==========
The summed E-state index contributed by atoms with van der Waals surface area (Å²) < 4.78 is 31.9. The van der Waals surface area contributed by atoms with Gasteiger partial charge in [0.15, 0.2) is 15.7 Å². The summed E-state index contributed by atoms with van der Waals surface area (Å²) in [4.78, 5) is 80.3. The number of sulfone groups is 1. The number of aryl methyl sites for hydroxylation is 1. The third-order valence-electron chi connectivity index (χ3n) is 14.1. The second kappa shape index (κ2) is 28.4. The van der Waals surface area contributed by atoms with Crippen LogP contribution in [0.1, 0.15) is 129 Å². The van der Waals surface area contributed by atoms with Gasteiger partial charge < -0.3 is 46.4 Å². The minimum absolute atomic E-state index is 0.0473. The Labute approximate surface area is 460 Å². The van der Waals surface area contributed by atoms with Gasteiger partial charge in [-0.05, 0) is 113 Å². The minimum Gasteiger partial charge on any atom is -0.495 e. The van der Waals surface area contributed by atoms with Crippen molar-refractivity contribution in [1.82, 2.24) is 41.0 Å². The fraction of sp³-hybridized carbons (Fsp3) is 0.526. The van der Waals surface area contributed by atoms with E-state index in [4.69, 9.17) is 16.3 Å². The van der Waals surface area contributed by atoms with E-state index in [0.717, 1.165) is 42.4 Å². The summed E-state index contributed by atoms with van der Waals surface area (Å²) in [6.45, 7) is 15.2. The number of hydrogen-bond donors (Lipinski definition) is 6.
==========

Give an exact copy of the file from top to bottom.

The summed E-state index contributed by atoms with van der Waals surface area (Å²) < 4.78 is 31.9. The van der Waals surface area contributed by atoms with Gasteiger partial charge in [0.15, 0.2) is 15.7 Å². The summed E-state index contributed by atoms with van der Waals surface area (Å²) in [4.78, 5) is 80.3. The number of sulfone groups is 1. The number of aryl methyl sites for hydroxylation is 1. The third-order valence-electron chi connectivity index (χ3n) is 14.1. The second kappa shape index (κ2) is 28.4. The van der Waals surface area contributed by atoms with Crippen LogP contribution in [0.1, 0.15) is 129 Å². The van der Waals surface area contributed by atoms with Gasteiger partial charge < -0.3 is 46.4 Å². The minimum absolute atomic E-state index is 0.0473. The Labute approximate surface area is 460 Å². The van der Waals surface area contributed by atoms with Gasteiger partial charge in [-0.05, 0) is 113 Å². The minimum Gasteiger partial charge on any atom is -0.495 e. The van der Waals surface area contributed by atoms with Crippen molar-refractivity contribution in [1.82, 2.24) is 41.0 Å². The fraction of sp³-hybridized carbons (Fsp3) is 0.526. The van der Waals surface area contributed by atoms with E-state index in [4.69, 9.17) is 16.3 Å². The van der Waals surface area contributed by atoms with E-state index in [0.717, 1.165) is 42.4 Å². The summed E-state index contributed by atoms with van der Waals surface area (Å²) in [6.45, 7) is 15.2. The number of hydrogen-bond donors (Lipinski definition) is 6.